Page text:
*Thirty five minutes*: Chey Adams almost gets a touch in the German area. Scotland’s first one. Yes. The flow of the game is definitely changing. The moon has risen and the tide has turned. But will the Aurora Borealis, in a dark shade of blue, provide the fitting end to a half which Scotland has begun to dominate?
*Forty minutes*: As the final five minutes of the half approach a hopeful effort by Rudiger lands like a teddy bear in an arcade grabber in Gunn’s arms, (unlike the arcade game Gunn doesn’t drop the shot).
But a second penalty appeal arises soon after as Porteous dives into Gundogan. Turpin is called to the screen, and instantly awards the penalty. And Porteous is handed a red. It is a two footed lunge and the correct card has been waved. The question for half time, will Lawrence Shanklin come on to breach the Isle of White (Isle of Wight) which is Germany
Havertz places the ball, steps up, blows out, pauses and puts it away. Half of the Scots in Germany overwhelm the Ryanair website seeking the next flight home to Glasgow. Mind you, Mr Matterface clearly rates the aforementioned Lawrence Shanklin. He scored 31 for his team (Shanklin, not Matterface, although the commentator may turn out for a Sunday team, play up front and, you know). Shanklin’s a whole Hearted (Hearts – note to self – not sure that one works – check with young Ade) player. Implying that were Scotland, three goals behind and down to ten men, to put him into the fray, the game could once more be in the balance (as it was for almost, but not quite, the first ten minutes.)
*Half time – 3-0. *
Whizzed through half time – it’s mostly ads and Roy Keane anyway. I was watching on record because Young Ade (my youngest, and quite a player in his younger days – fine enough in fact for us to believe this might have been his maiden international tournament) was supposed to be coming over to watch the game with me. He must have rung his mum to say he couldn’t make it, because Jules told me that wouldn’t be over. After kick off, of course! Grabbed another can for the next forty five. I’m quite into Thatcher’s Gold at the moment. Not sure how long it will last. (This love of cider, not the can. That’ll soon be gone.)
*Second half: *Pretty mediocre start. Scotland demonstrate their ambition by taking off their one and only striker and replacing him with their fourth centre half of the day. The tactic works, Scotland get a free kick to the side of the box. McTominay unleashes his magical right boot, aiming for a deflection into the net.
Dalston gets a yellow for not very much. The organisers like to pick their favoured ref to set the tone for the tournament from the opening game. Looks like there could well be a few reds floating around over the coming weeks.
*Fifty minutes*: I’m thinking hard. The Thatchers’ sharpens the mind, I find. If Germany lift the trophy, and from the evidence so far, it seems as likely as a Labour win in the General Election, then they will do so with Kai Havertz as their number nine. Unless they change him. Which beggars the question as to why Arsenal are going to break the bank on a centre forward, when they already have the best one in Europe. Just saying. Have that one on me, Senors Edu and Arteta.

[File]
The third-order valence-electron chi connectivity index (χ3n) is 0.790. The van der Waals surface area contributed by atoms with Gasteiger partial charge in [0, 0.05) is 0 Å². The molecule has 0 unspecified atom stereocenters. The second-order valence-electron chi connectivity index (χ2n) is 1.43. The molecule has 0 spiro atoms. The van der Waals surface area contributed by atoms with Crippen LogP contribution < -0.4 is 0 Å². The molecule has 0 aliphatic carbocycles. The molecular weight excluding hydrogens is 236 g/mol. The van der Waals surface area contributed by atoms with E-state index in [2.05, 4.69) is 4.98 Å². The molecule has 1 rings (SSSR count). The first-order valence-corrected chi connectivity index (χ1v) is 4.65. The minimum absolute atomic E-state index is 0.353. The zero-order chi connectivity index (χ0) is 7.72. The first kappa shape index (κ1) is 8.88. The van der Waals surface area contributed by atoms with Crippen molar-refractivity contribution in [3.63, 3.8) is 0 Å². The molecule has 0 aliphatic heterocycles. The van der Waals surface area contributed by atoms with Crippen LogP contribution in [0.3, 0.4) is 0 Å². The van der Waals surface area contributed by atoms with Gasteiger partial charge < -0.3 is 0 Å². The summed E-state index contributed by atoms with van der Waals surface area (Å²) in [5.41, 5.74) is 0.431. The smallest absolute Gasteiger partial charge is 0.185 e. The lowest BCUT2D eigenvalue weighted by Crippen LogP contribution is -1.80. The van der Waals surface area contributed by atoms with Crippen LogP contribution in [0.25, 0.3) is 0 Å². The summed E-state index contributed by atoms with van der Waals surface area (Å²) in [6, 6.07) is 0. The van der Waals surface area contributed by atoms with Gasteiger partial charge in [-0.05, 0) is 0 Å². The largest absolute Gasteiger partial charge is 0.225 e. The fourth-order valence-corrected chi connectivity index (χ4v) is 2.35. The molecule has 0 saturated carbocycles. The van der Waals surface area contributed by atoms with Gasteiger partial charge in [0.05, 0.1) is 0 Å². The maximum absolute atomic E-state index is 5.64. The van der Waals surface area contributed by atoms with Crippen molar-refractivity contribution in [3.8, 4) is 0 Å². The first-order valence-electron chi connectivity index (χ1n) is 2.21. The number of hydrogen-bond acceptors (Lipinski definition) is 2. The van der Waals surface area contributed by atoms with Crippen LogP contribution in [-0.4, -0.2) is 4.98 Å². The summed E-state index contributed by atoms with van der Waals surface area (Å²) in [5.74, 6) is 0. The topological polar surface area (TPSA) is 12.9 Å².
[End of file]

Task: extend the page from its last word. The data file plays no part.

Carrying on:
A few minutes later and Havertz is off, replaced by Fullkrug. Put your money on the Tories on July 4th.
*Sixty eight minutes:* The game dies for a bit, until Fullkrug strikes with full power into the top corner. Number four. It seems unlikely now Scotland will get more than a draw from the game. And, to be fair, even that looks less likely than it did at kick off. (I’m joking by the way. You can be confident this one is going to be three points for the Germans, and nothing bar demoralisation and a red card on the plus side of the equation for Scotland. Although, the ever positive Matty Face reminds the watching world that Portugal won the title after squeezing through the group stage with just three points. Something well within Scotland’s grasp in the long run. So, actually, maybe history dictates that a first game defeat is actually a good thing. Time will tell. This is a point to which I may return.
*Seventy four minutes: *Musiala, man of the match, goes off. A minute later, and if the above paragraph is an example of the old Rutherford foresight, things look up even more for Scotland, as Fullkrug buries his second. But, seconds later, semi-automated offside earns its oats, correctly ruling the scorer offside. That would have taken eight minutes on a cold Wednesday night at Goodison. Technology. It’s the future.
*Eighty minutes:* Scotland put together their best move of the match. At least five passes, neat and accurate, stretch the German press. If only the passes had taken place in the German penalty area, rather than the Scottish one, maybe the gap between the teams would close a bit.
*Eighty six minutes:* Scotland make their move. A deep free kick, launched by Robertson, bounces around and Scott McKenna heads goalwards, deflects off Rudiger and it’s game on.
Mr Turpin stands, sad eyed (he is a fine ref, if a tad panda like in appearance), while the goal check takes place. Scotland’s joy is shortlived…but the goal stands. How, I hear you whisper. Read on. Top quality journalism to come. Again.
*Ninety two minutes:* Emre Can places the ball precisely in the bottom corner. That’s how.
So what do we draw from the opening game of the tournament?
Germany look good. Historically, Scotland match so many eventual winners by starting badly. Semi-automated offside is not the threat to humanity many of us feared. The primary colours of the opening ceremony are repeated on the pitch with yellows and even a red flashing with reasonable regularity.
Back to the headline. I’ll explain. This is not me being clever, perish the thought. As Mr Matterface says, Portugal were on three points after three games in 2016. So in that respect Scotland are already ahead of these past winners, as they could be on three points after two games. In 2012 Spain fail to win their first game. Eventual winners frequently fail to win their opener, and Scotland have already got that out the way. Take note, big Gareth.
So, overall it’s win, win, win. For the fans. And Germany. And, who knows, Scotland too. However, what is definite is that it is still too early to predict the eventual winners of this most major of major world tournaments in Europe. My money, though, is still on France, England, Germany, Spain or, as an outside bet, Switzerland or Belgium, whose golden generation must surely come good one time at least. And, maybe, a little each way money on the boys from north of the border.
All the best,
AJ Rutherford